While he relented, by the time an opportunity to run a community newspaper—completely independent of any government—in Minneapolis came about and I took it. “Whitey” Scott would go onto be ousted by the tribal council and banned from running for office ever again. My plan was to relocate my mother, my nephews and niece, to Minneapolis for a few years so we could find respite from the politics of home. That didn’t happen.

In February of 2014, my mother was in surgery and coded, her heart stopping. They revived her, putting her into a coma to preserve her brain function. It would take four months of medical rehabilitation, arguing with the Indian Health Service as to which facilities to put her into (their original plan was to place her in a facility in Montana where we knew no one, but with prayer and pestering, we found her a path to come to Saint Paul).

Then, on a fine day in mid-June, I walked into her room in Bethel Care Center to find her gone, only to be told by the charge nurse that her lung had collapsed and she was rushed to St. Joseph’s Hospital. No one thought to call me. We would go between St. Joseph’s to treat her acute conditions to a step-down facility behind the Minnesota State Capitol building called Bethesda and back again. She would ultimately succumb to sepsis in August of 2014. So many of my plans were left incomplete.

No amount of education could prepare me for the role life would have me play, an inheritor, an executor, a power of attorney for two adults, a steward, a manager, a person left to make the decisions. I never wanted any of it, but it was all mine to navigate and I did the best I could with what wits my parents left me.

It’s hard not to see the contradictions of my people. We seek for permanence in an ever-changing world. We try to police and define culture and tradition but we ignore how that culture and tradition changed over time. We ask our children to save us from ourselves and when they return, we deride their choices and call them terms to make them seem more like the colonizer. We have ceremonies and cry over our lost generations but when they return, we call them “urban” and complain that they’re taking resources away.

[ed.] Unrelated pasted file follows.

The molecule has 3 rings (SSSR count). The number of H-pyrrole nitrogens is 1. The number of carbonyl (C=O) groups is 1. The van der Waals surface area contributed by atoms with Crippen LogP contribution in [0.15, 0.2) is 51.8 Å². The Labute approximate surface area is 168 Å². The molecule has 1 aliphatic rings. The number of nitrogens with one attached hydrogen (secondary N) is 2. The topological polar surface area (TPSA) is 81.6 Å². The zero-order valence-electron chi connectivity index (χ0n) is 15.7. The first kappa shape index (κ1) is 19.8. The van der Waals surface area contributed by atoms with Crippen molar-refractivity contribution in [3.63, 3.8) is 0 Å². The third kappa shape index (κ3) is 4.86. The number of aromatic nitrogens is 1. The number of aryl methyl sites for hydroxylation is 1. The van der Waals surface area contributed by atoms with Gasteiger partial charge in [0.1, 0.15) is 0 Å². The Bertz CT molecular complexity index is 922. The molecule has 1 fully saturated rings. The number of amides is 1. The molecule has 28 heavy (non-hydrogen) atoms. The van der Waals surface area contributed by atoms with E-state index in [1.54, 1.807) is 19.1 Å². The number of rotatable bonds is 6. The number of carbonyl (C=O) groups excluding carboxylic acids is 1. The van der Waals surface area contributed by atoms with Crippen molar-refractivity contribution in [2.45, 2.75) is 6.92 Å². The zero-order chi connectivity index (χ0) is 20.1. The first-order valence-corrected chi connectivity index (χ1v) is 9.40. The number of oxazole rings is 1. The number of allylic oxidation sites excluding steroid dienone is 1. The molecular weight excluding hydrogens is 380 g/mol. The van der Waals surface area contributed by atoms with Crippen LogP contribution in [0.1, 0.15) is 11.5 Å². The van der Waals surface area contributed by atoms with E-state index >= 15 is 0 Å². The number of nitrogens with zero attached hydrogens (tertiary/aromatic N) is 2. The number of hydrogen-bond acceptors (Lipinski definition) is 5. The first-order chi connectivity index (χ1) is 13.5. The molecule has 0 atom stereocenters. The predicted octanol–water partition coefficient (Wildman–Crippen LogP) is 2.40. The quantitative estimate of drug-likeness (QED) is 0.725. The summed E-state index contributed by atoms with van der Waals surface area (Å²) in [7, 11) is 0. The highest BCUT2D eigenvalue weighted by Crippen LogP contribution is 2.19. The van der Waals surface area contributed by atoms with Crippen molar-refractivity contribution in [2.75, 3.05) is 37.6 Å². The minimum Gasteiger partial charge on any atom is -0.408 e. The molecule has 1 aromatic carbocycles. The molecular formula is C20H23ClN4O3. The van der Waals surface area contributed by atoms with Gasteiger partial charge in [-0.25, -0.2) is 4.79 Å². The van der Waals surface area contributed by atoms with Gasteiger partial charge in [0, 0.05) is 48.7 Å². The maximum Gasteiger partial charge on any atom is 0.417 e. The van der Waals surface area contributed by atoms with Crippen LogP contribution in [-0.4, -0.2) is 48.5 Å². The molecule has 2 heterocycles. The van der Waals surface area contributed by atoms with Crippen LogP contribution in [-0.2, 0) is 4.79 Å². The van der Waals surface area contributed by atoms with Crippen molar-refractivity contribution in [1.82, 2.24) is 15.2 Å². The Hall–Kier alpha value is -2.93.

Back home, we have this belief that if one chooses to live off the reservation, it must be because they’re rich, or they think they’re better than us. There was a time that, even as I wrote opinions encouraging my tribal nation to think ahead seven generations, I saw and sympathized with that point of view. And then, I remembered all of my Aske relatives who had to leave because they could find no support at home. Life in the city is no easy task, in fact, it’s more frightening because, depending on where were find ourselves, there’s not the same safety net of relatives to rely on. The wages are higher, but so is the cost of everything else.

As I found my footing in the city, making friends and finding allies, I began to prosper enough to where I could take care of my family in new ways. And because of the way I was raised, I learned never to boast about anything and leave others to guessing because it’s no one’s business how my family takes care of its business. I was brought up to respect the sovereignty and autonomy of others and to be a support and ally, not another devil’s advocate. It’s a way of living that is increasingly rare and I can only credit my tiospaye for bringing me up this way.

Walking in the urban setting with my first education of waunsila for my relatives is its own contradiction. We are a people of contradiction. But I don’t think too badly of that understanding, as a winkte/Two-Spirit who navigates spaces between genders, it’s become second-nature to understand the things that others cannot, or will not. But also, Maza Ponkeska was many things in his life, itancan, ambassador, Tokala, but most notably, a heyoka, a contrary. It is in our family to be contrary to what others—in their great “wisdom”—think we should be.

As someone who was raised in the same dirt that my great-great-great grandfather collapsed into when he escaped the Blue Water Massacre, I know where my body will lie when my time comes to leave: the same place it grew up. It’s my hope that by the time my urban bones are rested in the Iron Shell Flats, my people will have learned how to celebrate one another and value every education they gain in the world.

For that, I will be grateful.